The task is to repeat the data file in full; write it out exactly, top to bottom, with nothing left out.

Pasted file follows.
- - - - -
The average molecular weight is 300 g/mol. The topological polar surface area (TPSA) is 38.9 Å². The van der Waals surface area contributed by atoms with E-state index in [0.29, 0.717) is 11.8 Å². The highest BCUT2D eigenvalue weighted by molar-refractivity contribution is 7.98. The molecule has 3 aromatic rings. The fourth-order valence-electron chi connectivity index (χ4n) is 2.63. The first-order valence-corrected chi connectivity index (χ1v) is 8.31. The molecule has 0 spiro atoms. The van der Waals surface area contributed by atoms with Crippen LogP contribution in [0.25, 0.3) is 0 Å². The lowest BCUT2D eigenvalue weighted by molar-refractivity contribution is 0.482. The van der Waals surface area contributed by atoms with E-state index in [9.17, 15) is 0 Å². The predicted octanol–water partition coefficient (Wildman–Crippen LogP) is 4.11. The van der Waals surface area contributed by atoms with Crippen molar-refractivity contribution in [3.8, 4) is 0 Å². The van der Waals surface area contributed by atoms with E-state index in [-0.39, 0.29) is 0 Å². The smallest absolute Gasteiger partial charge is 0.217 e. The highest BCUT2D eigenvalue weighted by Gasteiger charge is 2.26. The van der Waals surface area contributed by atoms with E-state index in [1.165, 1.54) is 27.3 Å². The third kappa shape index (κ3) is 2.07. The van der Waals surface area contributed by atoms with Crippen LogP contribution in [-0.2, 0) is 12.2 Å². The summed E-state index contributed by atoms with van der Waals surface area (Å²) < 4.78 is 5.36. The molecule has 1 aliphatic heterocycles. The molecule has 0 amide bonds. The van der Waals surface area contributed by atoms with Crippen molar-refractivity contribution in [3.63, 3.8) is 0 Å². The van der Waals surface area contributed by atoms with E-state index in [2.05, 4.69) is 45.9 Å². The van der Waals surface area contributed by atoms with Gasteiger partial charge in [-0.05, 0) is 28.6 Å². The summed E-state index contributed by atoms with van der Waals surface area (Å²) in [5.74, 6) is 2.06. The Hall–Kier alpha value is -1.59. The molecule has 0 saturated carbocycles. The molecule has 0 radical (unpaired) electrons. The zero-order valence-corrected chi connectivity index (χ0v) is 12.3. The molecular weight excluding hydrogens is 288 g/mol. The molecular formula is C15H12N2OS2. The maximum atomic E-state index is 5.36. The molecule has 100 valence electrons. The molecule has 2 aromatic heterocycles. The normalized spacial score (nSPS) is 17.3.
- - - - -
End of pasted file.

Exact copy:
The average molecular weight is 300 g/mol. The topological polar surface area (TPSA) is 38.9 Å². The van der Waals surface area contributed by atoms with E-state index in [0.29, 0.717) is 11.8 Å². The highest BCUT2D eigenvalue weighted by molar-refractivity contribution is 7.98. The molecule has 3 aromatic rings. The fourth-order valence-electron chi connectivity index (χ4n) is 2.63. The first-order valence-corrected chi connectivity index (χ1v) is 8.31. The molecule has 0 spiro atoms. The van der Waals surface area contributed by atoms with Crippen LogP contribution in [0.25, 0.3) is 0 Å². The lowest BCUT2D eigenvalue weighted by molar-refractivity contribution is 0.482. The van der Waals surface area contributed by atoms with E-state index in [9.17, 15) is 0 Å². The predicted octanol–water partition coefficient (Wildman–Crippen LogP) is 4.11. The van der Waals surface area contributed by atoms with Crippen molar-refractivity contribution in [3.8, 4) is 0 Å². The van der Waals surface area contributed by atoms with E-state index in [-0.39, 0.29) is 0 Å². The smallest absolute Gasteiger partial charge is 0.217 e. The highest BCUT2D eigenvalue weighted by Gasteiger charge is 2.26. The van der Waals surface area contributed by atoms with E-state index in [1.165, 1.54) is 27.3 Å². The third kappa shape index (κ3) is 2.07. The van der Waals surface area contributed by atoms with Crippen LogP contribution in [-0.2, 0) is 12.2 Å². The summed E-state index contributed by atoms with van der Waals surface area (Å²) < 4.78 is 5.36. The molecule has 1 aliphatic heterocycles. The molecule has 0 amide bonds. The van der Waals surface area contributed by atoms with Crippen molar-refractivity contribution in [3.63, 3.8) is 0 Å². The van der Waals surface area contributed by atoms with E-state index in [2.05, 4.69) is 45.9 Å². The van der Waals surface area contributed by atoms with Gasteiger partial charge in [-0.05, 0) is 28.6 Å². The summed E-state index contributed by atoms with van der Waals surface area (Å²) in [5.74, 6) is 2.06. The Hall–Kier alpha value is -1.59. The molecule has 0 saturated carbocycles. The molecule has 0 radical (unpaired) electrons. The zero-order valence-corrected chi connectivity index (χ0v) is 12.3. The molecular weight excluding hydrogens is 288 g/mol. The molecular formula is C15H12N2OS2. The maximum atomic E-state index is 5.36. The molecule has 100 valence electrons. The molecule has 2 aromatic heterocycles. The normalized spacial score (nSPS) is 17.3.